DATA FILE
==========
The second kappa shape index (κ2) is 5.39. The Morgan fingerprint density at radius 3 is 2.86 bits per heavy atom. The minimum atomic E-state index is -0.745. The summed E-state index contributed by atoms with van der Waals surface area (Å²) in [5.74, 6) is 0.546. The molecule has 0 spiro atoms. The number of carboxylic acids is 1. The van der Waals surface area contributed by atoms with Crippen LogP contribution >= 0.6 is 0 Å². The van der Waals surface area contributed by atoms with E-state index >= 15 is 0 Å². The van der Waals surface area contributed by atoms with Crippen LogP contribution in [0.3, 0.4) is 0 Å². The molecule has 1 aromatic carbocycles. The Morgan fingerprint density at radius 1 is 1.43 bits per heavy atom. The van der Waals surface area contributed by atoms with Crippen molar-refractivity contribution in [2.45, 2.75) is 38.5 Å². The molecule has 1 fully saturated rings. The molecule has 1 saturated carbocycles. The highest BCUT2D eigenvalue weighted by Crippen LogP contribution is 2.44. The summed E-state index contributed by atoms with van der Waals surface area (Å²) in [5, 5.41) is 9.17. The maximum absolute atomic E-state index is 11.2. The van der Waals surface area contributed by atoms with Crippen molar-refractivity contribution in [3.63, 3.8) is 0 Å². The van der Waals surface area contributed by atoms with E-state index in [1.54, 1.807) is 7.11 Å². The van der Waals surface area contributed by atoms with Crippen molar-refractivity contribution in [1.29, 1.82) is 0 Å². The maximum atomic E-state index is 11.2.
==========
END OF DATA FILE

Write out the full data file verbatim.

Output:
The second kappa shape index (κ2) is 5.39. The Morgan fingerprint density at radius 3 is 2.86 bits per heavy atom. The minimum atomic E-state index is -0.745. The summed E-state index contributed by atoms with van der Waals surface area (Å²) in [5.74, 6) is 0.546. The molecule has 0 spiro atoms. The number of carboxylic acids is 1. The van der Waals surface area contributed by atoms with Crippen LogP contribution >= 0.6 is 0 Å². The van der Waals surface area contributed by atoms with E-state index >= 15 is 0 Å². The van der Waals surface area contributed by atoms with Crippen LogP contribution in [0.3, 0.4) is 0 Å². The molecule has 1 aromatic carbocycles. The Morgan fingerprint density at radius 1 is 1.43 bits per heavy atom. The van der Waals surface area contributed by atoms with Crippen molar-refractivity contribution in [2.45, 2.75) is 38.5 Å². The molecule has 1 fully saturated rings. The molecule has 1 saturated carbocycles. The highest BCUT2D eigenvalue weighted by Crippen LogP contribution is 2.44. The summed E-state index contributed by atoms with van der Waals surface area (Å²) in [5, 5.41) is 9.17. The maximum absolute atomic E-state index is 11.2. The van der Waals surface area contributed by atoms with Crippen molar-refractivity contribution in [3.63, 3.8) is 0 Å². The van der Waals surface area contributed by atoms with E-state index in [1.54, 1.807) is 7.11 Å². The van der Waals surface area contributed by atoms with Crippen molar-refractivity contribution in [1.29, 1.82) is 0 Å². The maximum atomic E-state index is 11.2.